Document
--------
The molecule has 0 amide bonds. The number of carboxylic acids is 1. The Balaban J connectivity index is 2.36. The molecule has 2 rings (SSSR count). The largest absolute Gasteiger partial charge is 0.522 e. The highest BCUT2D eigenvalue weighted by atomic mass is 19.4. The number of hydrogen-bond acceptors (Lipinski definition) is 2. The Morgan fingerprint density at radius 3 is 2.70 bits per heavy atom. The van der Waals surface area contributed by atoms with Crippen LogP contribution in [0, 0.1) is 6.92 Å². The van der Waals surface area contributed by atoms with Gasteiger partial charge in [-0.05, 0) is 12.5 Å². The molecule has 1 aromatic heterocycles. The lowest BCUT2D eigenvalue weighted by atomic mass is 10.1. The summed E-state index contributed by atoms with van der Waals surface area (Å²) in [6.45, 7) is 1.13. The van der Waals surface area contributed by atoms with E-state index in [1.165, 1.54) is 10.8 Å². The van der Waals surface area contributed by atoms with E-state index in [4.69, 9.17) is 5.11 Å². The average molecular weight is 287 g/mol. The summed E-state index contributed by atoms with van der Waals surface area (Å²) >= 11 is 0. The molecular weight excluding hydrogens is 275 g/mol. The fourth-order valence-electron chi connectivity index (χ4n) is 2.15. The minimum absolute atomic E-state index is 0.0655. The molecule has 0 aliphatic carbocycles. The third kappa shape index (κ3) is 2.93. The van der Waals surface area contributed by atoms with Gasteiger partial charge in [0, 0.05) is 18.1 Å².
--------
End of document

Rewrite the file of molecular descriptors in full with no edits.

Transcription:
The molecule has 0 amide bonds. The number of carboxylic acids is 1. The Balaban J connectivity index is 2.36. The molecule has 2 rings (SSSR count). The largest absolute Gasteiger partial charge is 0.522 e. The highest BCUT2D eigenvalue weighted by atomic mass is 19.4. The number of hydrogen-bond acceptors (Lipinski definition) is 2. The Morgan fingerprint density at radius 3 is 2.70 bits per heavy atom. The van der Waals surface area contributed by atoms with Crippen LogP contribution in [0, 0.1) is 6.92 Å². The van der Waals surface area contributed by atoms with Gasteiger partial charge in [-0.05, 0) is 12.5 Å². The molecule has 1 aromatic heterocycles. The lowest BCUT2D eigenvalue weighted by atomic mass is 10.1. The summed E-state index contributed by atoms with van der Waals surface area (Å²) in [6.45, 7) is 1.13. The van der Waals surface area contributed by atoms with E-state index in [1.165, 1.54) is 10.8 Å². The van der Waals surface area contributed by atoms with E-state index in [4.69, 9.17) is 5.11 Å². The average molecular weight is 287 g/mol. The summed E-state index contributed by atoms with van der Waals surface area (Å²) >= 11 is 0. The molecular weight excluding hydrogens is 275 g/mol. The fourth-order valence-electron chi connectivity index (χ4n) is 2.15. The minimum absolute atomic E-state index is 0.0655. The molecule has 0 aliphatic carbocycles. The third kappa shape index (κ3) is 2.93. The van der Waals surface area contributed by atoms with Gasteiger partial charge in [0, 0.05) is 18.1 Å².